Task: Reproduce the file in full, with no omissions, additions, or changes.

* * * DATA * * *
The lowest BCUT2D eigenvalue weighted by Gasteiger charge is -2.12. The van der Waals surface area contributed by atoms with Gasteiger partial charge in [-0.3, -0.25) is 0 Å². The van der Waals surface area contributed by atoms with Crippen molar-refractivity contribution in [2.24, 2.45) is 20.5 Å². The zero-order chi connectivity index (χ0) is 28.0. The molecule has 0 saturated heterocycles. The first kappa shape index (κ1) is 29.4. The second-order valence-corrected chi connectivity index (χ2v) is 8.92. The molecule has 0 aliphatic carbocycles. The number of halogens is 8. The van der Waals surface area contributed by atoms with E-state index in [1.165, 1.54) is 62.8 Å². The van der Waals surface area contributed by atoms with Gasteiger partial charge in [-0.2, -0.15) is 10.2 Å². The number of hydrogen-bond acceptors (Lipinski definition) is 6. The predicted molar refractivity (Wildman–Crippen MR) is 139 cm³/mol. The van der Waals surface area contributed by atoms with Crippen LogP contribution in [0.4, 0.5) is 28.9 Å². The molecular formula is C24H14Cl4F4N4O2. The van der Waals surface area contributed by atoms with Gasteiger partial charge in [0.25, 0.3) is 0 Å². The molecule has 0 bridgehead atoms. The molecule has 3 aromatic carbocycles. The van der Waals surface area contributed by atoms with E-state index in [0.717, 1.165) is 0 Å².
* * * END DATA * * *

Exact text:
The lowest BCUT2D eigenvalue weighted by Gasteiger charge is -2.12. The van der Waals surface area contributed by atoms with Gasteiger partial charge in [-0.3, -0.25) is 0 Å². The van der Waals surface area contributed by atoms with Crippen molar-refractivity contribution in [2.24, 2.45) is 20.5 Å². The zero-order chi connectivity index (χ0) is 28.0. The molecule has 0 saturated heterocycles. The first kappa shape index (κ1) is 29.4. The second-order valence-corrected chi connectivity index (χ2v) is 8.92. The molecule has 0 aliphatic carbocycles. The number of halogens is 8. The van der Waals surface area contributed by atoms with E-state index in [1.165, 1.54) is 62.8 Å². The van der Waals surface area contributed by atoms with Gasteiger partial charge in [-0.2, -0.15) is 10.2 Å². The number of hydrogen-bond acceptors (Lipinski definition) is 6. The predicted molar refractivity (Wildman–Crippen MR) is 139 cm³/mol. The van der Waals surface area contributed by atoms with Crippen LogP contribution in [0.4, 0.5) is 28.9 Å². The molecular formula is C24H14Cl4F4N4O2. The van der Waals surface area contributed by atoms with Gasteiger partial charge in [0.25, 0.3) is 0 Å². The molecule has 0 bridgehead atoms. The molecule has 3 aromatic carbocycles. The van der Waals surface area contributed by atoms with E-state index in [0.717, 1.165) is 0 Å².